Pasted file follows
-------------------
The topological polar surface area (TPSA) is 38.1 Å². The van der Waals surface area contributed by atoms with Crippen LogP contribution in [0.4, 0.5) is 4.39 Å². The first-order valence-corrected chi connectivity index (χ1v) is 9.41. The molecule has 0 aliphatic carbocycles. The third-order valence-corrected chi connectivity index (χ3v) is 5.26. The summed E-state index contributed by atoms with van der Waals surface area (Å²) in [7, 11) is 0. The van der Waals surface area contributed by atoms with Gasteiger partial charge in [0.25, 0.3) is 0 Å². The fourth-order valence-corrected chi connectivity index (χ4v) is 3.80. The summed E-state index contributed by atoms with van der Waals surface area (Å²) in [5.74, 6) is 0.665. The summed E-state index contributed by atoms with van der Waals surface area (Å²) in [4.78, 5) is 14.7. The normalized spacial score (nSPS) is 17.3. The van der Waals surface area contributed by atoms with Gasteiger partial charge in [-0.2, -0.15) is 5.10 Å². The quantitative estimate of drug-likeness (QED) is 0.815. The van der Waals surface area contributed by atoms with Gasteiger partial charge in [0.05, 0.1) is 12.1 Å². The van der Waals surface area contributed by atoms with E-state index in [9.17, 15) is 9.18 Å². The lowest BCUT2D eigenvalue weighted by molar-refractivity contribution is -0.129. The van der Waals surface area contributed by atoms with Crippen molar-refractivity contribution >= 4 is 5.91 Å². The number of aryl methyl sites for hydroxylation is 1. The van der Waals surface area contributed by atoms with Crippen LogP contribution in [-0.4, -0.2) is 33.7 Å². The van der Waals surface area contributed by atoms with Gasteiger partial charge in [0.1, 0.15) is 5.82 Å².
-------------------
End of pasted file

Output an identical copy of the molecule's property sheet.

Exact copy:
The topological polar surface area (TPSA) is 38.1 Å². The van der Waals surface area contributed by atoms with Crippen LogP contribution in [0.4, 0.5) is 4.39 Å². The first-order valence-corrected chi connectivity index (χ1v) is 9.41. The molecule has 0 aliphatic carbocycles. The third-order valence-corrected chi connectivity index (χ3v) is 5.26. The summed E-state index contributed by atoms with van der Waals surface area (Å²) in [7, 11) is 0. The van der Waals surface area contributed by atoms with Gasteiger partial charge in [0.25, 0.3) is 0 Å². The fourth-order valence-corrected chi connectivity index (χ4v) is 3.80. The summed E-state index contributed by atoms with van der Waals surface area (Å²) in [5.74, 6) is 0.665. The summed E-state index contributed by atoms with van der Waals surface area (Å²) in [4.78, 5) is 14.7. The normalized spacial score (nSPS) is 17.3. The van der Waals surface area contributed by atoms with Gasteiger partial charge in [-0.2, -0.15) is 5.10 Å². The quantitative estimate of drug-likeness (QED) is 0.815. The van der Waals surface area contributed by atoms with Gasteiger partial charge in [0.05, 0.1) is 12.1 Å². The van der Waals surface area contributed by atoms with E-state index in [9.17, 15) is 9.18 Å². The lowest BCUT2D eigenvalue weighted by molar-refractivity contribution is -0.129. The van der Waals surface area contributed by atoms with Crippen molar-refractivity contribution >= 4 is 5.91 Å². The number of aryl methyl sites for hydroxylation is 1. The van der Waals surface area contributed by atoms with Crippen LogP contribution in [-0.4, -0.2) is 33.7 Å². The van der Waals surface area contributed by atoms with Gasteiger partial charge in [0.1, 0.15) is 5.82 Å².